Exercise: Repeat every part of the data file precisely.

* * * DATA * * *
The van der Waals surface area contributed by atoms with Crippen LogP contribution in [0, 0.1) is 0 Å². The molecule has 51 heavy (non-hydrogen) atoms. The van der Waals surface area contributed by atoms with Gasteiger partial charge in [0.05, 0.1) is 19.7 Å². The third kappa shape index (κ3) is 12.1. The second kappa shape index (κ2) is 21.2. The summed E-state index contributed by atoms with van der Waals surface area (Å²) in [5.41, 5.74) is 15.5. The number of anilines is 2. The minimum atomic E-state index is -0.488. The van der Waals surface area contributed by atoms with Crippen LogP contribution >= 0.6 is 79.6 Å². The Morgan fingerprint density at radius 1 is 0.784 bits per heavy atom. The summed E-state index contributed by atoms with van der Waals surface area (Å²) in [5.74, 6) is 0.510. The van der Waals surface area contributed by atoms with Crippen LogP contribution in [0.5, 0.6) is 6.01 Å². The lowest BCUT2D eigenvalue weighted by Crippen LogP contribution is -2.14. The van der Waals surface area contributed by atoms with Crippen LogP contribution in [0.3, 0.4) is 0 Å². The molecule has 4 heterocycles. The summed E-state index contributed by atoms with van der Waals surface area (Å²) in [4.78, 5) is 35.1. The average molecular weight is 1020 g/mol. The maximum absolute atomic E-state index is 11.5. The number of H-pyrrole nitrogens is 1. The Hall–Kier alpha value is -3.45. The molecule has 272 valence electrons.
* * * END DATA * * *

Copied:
The van der Waals surface area contributed by atoms with Crippen LogP contribution in [0, 0.1) is 0 Å². The molecule has 51 heavy (non-hydrogen) atoms. The van der Waals surface area contributed by atoms with Gasteiger partial charge in [0.05, 0.1) is 19.7 Å². The third kappa shape index (κ3) is 12.1. The second kappa shape index (κ2) is 21.2. The summed E-state index contributed by atoms with van der Waals surface area (Å²) in [5.41, 5.74) is 15.5. The number of anilines is 2. The minimum atomic E-state index is -0.488. The van der Waals surface area contributed by atoms with Crippen LogP contribution >= 0.6 is 79.6 Å². The Morgan fingerprint density at radius 1 is 0.784 bits per heavy atom. The summed E-state index contributed by atoms with van der Waals surface area (Å²) in [5.74, 6) is 0.510. The van der Waals surface area contributed by atoms with Crippen LogP contribution in [0.5, 0.6) is 6.01 Å². The lowest BCUT2D eigenvalue weighted by Crippen LogP contribution is -2.14. The van der Waals surface area contributed by atoms with Crippen LogP contribution in [0.3, 0.4) is 0 Å². The molecule has 4 heterocycles. The summed E-state index contributed by atoms with van der Waals surface area (Å²) in [4.78, 5) is 35.1. The average molecular weight is 1020 g/mol. The maximum absolute atomic E-state index is 11.5. The number of H-pyrrole nitrogens is 1. The Hall–Kier alpha value is -3.45. The molecule has 272 valence electrons.